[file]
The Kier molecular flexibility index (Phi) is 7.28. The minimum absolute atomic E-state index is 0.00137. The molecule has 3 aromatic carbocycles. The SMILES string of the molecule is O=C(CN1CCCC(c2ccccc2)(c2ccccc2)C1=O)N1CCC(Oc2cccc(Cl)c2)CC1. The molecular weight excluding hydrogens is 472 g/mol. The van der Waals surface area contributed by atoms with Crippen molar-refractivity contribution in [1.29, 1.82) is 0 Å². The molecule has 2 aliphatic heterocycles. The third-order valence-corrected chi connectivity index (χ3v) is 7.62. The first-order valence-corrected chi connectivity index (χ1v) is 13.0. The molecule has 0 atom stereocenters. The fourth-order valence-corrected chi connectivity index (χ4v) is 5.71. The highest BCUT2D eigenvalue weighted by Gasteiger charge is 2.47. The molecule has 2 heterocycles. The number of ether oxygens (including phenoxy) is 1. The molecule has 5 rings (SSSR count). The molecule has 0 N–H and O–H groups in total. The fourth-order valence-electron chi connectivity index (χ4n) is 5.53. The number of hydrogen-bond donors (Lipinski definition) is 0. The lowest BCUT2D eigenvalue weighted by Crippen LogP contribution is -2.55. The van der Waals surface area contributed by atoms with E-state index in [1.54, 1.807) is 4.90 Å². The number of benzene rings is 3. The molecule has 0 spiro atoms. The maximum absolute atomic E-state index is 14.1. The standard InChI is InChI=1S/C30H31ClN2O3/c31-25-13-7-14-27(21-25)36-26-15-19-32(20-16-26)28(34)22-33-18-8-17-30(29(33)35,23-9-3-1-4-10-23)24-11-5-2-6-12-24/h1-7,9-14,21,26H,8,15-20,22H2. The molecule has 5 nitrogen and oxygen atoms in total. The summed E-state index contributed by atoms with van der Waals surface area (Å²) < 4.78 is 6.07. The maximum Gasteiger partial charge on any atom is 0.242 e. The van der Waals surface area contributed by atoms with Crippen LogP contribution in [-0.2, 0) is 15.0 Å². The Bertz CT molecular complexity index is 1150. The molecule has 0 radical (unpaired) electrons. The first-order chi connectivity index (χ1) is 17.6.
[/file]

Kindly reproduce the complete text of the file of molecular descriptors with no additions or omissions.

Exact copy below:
The Kier molecular flexibility index (Phi) is 7.28. The minimum absolute atomic E-state index is 0.00137. The molecule has 3 aromatic carbocycles. The SMILES string of the molecule is O=C(CN1CCCC(c2ccccc2)(c2ccccc2)C1=O)N1CCC(Oc2cccc(Cl)c2)CC1. The molecular weight excluding hydrogens is 472 g/mol. The van der Waals surface area contributed by atoms with Crippen molar-refractivity contribution in [1.29, 1.82) is 0 Å². The molecule has 2 aliphatic heterocycles. The third-order valence-corrected chi connectivity index (χ3v) is 7.62. The first-order valence-corrected chi connectivity index (χ1v) is 13.0. The molecule has 0 atom stereocenters. The fourth-order valence-corrected chi connectivity index (χ4v) is 5.71. The highest BCUT2D eigenvalue weighted by Gasteiger charge is 2.47. The molecule has 2 heterocycles. The number of ether oxygens (including phenoxy) is 1. The molecule has 5 rings (SSSR count). The molecule has 0 N–H and O–H groups in total. The fourth-order valence-electron chi connectivity index (χ4n) is 5.53. The number of hydrogen-bond donors (Lipinski definition) is 0. The lowest BCUT2D eigenvalue weighted by Crippen LogP contribution is -2.55. The van der Waals surface area contributed by atoms with E-state index in [1.54, 1.807) is 4.90 Å². The number of benzene rings is 3. The molecule has 0 spiro atoms. The maximum absolute atomic E-state index is 14.1. The standard InChI is InChI=1S/C30H31ClN2O3/c31-25-13-7-14-27(21-25)36-26-15-19-32(20-16-26)28(34)22-33-18-8-17-30(29(33)35,23-9-3-1-4-10-23)24-11-5-2-6-12-24/h1-7,9-14,21,26H,8,15-20,22H2. The molecule has 5 nitrogen and oxygen atoms in total. The summed E-state index contributed by atoms with van der Waals surface area (Å²) < 4.78 is 6.07. The maximum Gasteiger partial charge on any atom is 0.242 e. The van der Waals surface area contributed by atoms with Crippen LogP contribution in [-0.2, 0) is 15.0 Å². The Bertz CT molecular complexity index is 1150. The molecule has 0 radical (unpaired) electrons. The first-order chi connectivity index (χ1) is 17.6.